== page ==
Instead, they’re in school for five or six — or more – years!
But Florida school officials say that’s not a problem here. And experts say, they both may be right — the difference may lie in some good news from the last several years.
Graduation rates are an important number because it lets us know how our high school students are doing, in terms of being ready to go to college or go into the workforce.
The Rutgers researchers say the U.S. Census data that they used is a more accurate way to measure graduation rate as it follows individuals through their lives.
They found a decline in on-time graduation through generations of high schoolers born in the 1940s to the 1980s, especially in boys and minority students.There was a definite growing trend for students to graduate well after they turned 18.
But education officials in Florida said, that’s not what’s happening here.
A Miami lawmaker is backing a bill which would create a pilot program with the University of Virginia to train principals to turn-around low performing schools. The principals would have autonomy like a charter school, but the state’s teacher union says it take a community to improve schools.
The initiative is similar to a more aggressive state takeover model that has been tried in Massachusetts and is now being implemented in New York, in which a state-appointed “receiver” — which could be an individual, another school district or a non-profit organization, like a charter school operator — receives broad authority to implement strategies that aim to rapidly improve student performance. In some cases, receivers are allowed to fire teachers, lengthen the school day or year and overhaul curriculum.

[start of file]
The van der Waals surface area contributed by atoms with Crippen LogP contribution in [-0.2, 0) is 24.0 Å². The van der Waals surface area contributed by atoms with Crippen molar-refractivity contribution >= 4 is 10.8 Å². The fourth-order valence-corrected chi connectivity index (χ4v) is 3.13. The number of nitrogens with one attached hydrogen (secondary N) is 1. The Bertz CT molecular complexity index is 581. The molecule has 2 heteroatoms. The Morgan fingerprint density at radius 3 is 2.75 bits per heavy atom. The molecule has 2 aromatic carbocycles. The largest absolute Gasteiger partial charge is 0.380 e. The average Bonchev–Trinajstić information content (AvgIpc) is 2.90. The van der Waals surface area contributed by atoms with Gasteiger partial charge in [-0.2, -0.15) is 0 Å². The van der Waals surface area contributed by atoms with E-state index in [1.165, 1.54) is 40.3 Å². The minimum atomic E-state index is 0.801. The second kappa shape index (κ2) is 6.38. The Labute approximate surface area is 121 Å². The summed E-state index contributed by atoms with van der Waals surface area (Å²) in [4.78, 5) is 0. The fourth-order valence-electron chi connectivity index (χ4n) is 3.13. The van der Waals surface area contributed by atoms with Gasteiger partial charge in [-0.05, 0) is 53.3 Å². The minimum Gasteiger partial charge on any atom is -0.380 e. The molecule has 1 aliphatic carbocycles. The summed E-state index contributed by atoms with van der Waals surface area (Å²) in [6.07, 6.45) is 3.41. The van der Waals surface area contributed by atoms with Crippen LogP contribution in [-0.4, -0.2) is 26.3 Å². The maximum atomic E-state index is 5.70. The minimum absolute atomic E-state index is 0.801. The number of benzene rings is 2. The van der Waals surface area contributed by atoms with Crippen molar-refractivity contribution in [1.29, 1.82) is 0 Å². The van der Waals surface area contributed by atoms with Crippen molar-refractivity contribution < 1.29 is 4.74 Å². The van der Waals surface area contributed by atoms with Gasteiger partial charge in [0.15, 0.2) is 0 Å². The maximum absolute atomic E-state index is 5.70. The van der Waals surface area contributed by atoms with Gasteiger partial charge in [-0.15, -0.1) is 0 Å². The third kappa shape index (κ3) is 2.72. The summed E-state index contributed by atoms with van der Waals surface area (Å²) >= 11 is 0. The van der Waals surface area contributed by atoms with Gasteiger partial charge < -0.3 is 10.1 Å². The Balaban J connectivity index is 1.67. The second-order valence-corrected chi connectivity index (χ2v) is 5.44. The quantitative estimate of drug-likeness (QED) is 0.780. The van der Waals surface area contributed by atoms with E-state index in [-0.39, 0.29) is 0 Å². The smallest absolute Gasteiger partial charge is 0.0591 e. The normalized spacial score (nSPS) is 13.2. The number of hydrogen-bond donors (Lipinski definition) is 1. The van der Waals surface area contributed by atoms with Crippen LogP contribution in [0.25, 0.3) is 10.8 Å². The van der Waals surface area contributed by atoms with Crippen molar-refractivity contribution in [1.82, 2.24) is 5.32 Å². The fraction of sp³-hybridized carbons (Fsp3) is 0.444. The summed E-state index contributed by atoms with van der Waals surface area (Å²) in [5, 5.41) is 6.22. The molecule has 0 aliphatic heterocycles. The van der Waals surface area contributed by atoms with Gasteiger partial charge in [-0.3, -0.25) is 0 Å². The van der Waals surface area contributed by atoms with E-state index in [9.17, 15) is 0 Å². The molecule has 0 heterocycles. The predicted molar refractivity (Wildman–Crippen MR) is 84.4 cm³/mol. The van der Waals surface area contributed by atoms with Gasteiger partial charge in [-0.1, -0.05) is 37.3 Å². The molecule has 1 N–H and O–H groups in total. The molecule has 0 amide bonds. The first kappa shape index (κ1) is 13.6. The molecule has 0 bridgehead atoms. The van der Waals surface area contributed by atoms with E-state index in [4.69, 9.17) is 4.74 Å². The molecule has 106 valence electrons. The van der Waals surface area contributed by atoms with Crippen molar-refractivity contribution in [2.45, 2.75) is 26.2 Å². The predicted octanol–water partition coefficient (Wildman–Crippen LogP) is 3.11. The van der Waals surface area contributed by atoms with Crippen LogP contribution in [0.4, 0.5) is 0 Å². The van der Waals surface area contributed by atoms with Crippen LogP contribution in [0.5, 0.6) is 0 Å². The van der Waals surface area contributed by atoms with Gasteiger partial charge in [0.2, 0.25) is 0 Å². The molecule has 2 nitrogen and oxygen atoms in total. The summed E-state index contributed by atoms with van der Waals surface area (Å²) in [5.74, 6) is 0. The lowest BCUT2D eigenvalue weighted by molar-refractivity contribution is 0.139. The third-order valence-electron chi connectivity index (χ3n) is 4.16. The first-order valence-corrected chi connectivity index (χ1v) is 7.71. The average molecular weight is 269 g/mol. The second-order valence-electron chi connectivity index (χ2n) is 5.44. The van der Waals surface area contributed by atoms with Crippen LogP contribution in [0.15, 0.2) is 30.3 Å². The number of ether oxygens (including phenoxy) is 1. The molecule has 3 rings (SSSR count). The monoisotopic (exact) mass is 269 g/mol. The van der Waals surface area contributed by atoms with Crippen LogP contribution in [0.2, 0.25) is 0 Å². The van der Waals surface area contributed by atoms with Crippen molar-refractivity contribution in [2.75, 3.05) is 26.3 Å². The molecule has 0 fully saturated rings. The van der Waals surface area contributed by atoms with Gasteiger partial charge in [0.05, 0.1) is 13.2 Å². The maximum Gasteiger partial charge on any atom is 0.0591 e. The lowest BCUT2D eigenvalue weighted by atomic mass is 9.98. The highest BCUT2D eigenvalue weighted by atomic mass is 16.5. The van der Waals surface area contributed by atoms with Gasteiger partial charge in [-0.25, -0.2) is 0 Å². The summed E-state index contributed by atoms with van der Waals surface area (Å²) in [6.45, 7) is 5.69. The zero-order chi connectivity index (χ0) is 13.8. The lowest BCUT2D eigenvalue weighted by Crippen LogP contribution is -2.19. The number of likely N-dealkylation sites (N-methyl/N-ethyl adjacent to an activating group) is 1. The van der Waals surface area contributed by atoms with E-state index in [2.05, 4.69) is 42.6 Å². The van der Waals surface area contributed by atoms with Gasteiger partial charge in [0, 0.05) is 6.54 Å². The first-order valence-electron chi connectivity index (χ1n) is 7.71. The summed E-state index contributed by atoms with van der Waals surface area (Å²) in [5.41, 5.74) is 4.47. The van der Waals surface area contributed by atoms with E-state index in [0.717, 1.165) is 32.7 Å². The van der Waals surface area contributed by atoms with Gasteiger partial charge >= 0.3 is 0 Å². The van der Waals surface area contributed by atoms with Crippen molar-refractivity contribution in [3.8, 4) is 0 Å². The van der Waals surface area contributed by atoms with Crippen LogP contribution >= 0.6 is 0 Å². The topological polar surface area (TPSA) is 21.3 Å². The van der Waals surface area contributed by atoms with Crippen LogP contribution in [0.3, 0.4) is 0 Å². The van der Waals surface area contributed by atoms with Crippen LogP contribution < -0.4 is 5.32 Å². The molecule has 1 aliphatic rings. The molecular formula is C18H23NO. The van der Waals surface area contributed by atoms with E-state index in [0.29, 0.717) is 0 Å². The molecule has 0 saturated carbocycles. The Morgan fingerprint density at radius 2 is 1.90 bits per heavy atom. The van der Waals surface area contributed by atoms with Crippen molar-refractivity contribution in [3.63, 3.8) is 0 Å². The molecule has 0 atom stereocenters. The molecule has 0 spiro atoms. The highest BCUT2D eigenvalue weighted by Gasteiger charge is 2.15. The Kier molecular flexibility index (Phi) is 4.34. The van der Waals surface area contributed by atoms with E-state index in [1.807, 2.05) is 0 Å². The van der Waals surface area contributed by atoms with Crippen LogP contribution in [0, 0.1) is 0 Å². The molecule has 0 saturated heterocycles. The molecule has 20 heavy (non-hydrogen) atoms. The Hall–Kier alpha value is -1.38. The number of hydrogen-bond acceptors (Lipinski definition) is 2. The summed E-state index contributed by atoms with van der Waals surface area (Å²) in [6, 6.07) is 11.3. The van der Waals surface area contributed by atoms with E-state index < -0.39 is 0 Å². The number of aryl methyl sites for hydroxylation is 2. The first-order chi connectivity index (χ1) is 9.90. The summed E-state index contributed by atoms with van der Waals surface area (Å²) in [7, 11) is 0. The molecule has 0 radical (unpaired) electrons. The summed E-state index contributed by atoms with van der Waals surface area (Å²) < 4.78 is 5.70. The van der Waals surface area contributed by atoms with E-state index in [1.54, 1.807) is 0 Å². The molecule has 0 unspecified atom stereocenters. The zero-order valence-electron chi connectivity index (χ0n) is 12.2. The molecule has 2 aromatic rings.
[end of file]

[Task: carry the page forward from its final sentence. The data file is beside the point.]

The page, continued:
”I love that idea. I love that model,” Diaz said, referring to the receivership program tried in other states. “I think that’s the way that’s most effective. But I think this is kind of baby steps to create that atmosphere so someone could come into the schools and change the culture.
Teacher think lawmakers might have ulterior motives when they created a $44 million bonus program.
“Who are these bonuses for?”
It’s a question we heard from teachers over and over again while reporting on the new Best and Brightest Scholarships. They’re not actually scholarships — they’re bonuses worth up to $10,000 for teachers who scored in the top 20 percent of students when they took the SAT or ACT and earned the state’s top rating, “highly effective.”
Miami Republican Rep. Erik Fresen proposed the $44 million program during the legislative session. He’s said he was inspired by Amanda Ripley’s book “The Smartest Kids In the World.” In the book, Ripley found top students wanted to become teachers in Finland, South Korea and other top-performing nations. That isn’t always the case in the U.S.
Fresen’s bill went nowhere, but he managed to get the money added to the state budget despite objections from the Senate.
For many teachers, qualifying for the bonus meant tracking down decades-old test scores from the two testing companies or from the college they attended. Many teachers said they couldn’t get the records before the October 1st deadline.
It’s why many veteran teachers don’t think they bonuses were meant for them. They think they were intended for young teachers. More recent graduates can get their test scores online and first-year teachers are exempt from the “highly effective” requirement.